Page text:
A recent survey commissioned by the Dying Matters Coalition (set up by the National Council of Palliative Care to promote betters ways to talk about end of life issues) says that ‘death is still a taboo subject for Brits.’
Shockingly, it found that only 16% of us told relatives or next-of-kin where we would like to die, only 18% of us have talked about the type of care and support we want at the end of our lives, and very few of us have discussed whether we have made a will (let alone a living will) or the type of funeral we want.
So, putting birth aside, why are we Brits so reticent to talk about the one life experience that we are guaranteed to share?
Personally, I blame Henry Vlll and the Reformation. Here’s a very simplified potted history to explain why. (There’s a fuller version in my book The D-Word: Talking about Dying.)
In early times, the overpowering influence in the way people died was the Church. It’s important to understand that the Church was in supreme control, and that prayer and ritual was at the centre of life. Everyone was expected to tithe 10% of their income to the Church, as well as paying for birth, marriage and burial to ensure the salvation of their soul.
A ‘good death’ occurred when people died in their own bed, conscious of what was happening. The Church actively encouraged the dying to recognise the signs of impending death through omens, visions and auguries. Therefore the dying themselves presided over their own death, and knew the protocols that could ensure their soul’s salvation.
Death in those days was very much a public event, which raised social and moral status for the dying person, who dispensed last minute advice, bequeathed money and property to relatives, friends, charities and the Church, and confessed their sins to the priest.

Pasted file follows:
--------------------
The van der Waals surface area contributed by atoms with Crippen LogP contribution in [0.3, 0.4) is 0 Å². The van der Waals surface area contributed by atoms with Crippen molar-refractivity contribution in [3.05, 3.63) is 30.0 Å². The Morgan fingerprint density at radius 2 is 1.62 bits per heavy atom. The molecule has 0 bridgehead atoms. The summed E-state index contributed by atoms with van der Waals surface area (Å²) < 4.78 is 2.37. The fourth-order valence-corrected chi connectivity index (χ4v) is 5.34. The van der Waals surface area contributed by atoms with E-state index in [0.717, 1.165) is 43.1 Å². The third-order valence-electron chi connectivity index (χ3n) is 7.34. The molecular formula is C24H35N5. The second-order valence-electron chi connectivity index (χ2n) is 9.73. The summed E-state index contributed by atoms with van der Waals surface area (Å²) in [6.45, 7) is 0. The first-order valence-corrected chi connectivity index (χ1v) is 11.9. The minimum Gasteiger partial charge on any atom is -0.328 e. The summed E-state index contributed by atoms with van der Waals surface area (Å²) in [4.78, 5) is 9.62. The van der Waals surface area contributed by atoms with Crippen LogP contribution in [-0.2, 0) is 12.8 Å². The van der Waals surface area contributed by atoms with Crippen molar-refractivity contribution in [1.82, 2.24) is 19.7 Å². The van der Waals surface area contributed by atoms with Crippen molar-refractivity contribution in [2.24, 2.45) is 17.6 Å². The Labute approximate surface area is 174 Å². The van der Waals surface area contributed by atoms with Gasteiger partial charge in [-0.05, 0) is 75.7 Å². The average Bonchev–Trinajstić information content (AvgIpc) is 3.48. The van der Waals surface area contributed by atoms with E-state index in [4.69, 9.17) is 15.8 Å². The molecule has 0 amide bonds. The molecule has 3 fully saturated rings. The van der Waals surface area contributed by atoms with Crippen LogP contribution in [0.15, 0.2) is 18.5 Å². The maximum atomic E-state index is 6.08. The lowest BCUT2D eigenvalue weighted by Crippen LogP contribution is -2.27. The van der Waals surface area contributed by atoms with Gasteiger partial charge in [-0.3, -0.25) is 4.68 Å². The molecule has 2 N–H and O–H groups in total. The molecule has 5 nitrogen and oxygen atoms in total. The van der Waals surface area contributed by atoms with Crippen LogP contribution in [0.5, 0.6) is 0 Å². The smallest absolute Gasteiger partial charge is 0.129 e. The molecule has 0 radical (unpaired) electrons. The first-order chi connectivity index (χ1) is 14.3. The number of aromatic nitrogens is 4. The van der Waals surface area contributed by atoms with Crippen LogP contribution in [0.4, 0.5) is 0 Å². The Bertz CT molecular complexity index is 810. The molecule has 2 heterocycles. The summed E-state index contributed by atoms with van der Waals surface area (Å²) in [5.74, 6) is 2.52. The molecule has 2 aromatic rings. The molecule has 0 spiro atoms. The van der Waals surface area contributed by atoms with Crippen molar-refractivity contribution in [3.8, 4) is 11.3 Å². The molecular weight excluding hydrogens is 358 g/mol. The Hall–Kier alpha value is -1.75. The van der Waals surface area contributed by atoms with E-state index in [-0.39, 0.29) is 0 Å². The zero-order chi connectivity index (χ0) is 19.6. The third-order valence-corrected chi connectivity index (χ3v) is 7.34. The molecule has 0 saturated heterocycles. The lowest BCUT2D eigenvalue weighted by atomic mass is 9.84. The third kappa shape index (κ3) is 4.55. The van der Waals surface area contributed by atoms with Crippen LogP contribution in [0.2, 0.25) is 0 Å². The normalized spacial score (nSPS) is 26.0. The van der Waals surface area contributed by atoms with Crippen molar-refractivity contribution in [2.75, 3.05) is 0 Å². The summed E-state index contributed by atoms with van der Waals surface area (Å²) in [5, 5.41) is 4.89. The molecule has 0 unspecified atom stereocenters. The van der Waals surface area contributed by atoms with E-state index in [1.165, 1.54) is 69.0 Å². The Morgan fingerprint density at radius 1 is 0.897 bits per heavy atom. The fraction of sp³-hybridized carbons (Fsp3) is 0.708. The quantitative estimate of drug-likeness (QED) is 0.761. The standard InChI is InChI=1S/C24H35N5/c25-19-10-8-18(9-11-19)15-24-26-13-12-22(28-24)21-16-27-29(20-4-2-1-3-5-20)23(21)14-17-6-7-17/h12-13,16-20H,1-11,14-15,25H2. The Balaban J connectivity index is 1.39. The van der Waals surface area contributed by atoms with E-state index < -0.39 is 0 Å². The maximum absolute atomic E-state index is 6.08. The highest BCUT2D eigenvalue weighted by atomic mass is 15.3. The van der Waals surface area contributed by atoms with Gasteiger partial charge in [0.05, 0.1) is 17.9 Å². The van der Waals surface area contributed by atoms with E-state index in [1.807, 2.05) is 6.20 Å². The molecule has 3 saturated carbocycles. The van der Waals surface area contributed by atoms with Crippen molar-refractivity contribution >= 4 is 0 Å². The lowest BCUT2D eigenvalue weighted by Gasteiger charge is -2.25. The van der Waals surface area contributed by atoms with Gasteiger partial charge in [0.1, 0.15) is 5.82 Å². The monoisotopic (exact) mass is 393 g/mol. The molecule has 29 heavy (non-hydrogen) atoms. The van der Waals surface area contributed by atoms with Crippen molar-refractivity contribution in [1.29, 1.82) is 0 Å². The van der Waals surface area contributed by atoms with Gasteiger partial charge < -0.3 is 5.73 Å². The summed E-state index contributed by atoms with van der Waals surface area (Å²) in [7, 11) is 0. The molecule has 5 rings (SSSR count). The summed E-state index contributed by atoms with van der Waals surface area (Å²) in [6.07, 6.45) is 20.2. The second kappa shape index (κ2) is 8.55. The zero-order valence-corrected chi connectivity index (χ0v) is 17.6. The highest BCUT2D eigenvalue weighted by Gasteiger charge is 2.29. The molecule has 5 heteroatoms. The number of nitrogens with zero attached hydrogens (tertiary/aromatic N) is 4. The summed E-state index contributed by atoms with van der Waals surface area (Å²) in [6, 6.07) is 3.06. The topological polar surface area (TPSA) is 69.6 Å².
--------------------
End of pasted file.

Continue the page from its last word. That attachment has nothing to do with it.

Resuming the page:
These rites and rituals assured an orderly exit to the next world, releasing the dying person’s soul into purgatory, where it could be cleansed of sin, and finally enter the kingdom of heaven.
During medieval times, diseases such as the Black Death killed over one third of Europe’s population. People were dying in such numbers that it was impossible for priests (who were also dying themselves) to deliver the last rites to those in need.
Fearful of losing control of its flock, the Church created the Ars Moriendi (The Art of Dying Well – a best seller for 200 years) to make sure the dying continued to practice deathbed rites, even without a priest being present. Family members were also expected to buy papal indulgences so that the soul of their dead relative continued to receive the remission of sins, and most importantly, foreshorten their time in purgatory. The selling of these papal indulgences became a very big and corrupt business.
This continued until 1517, when the monk Martin Luther, outraged by the behaviour of the Church, famously rebelled by nailing his 95 theses onto the cathedral door in Wittenburg. He claimed that the Bible was the only infallible authority on how someone entered Heaven. Not the Church.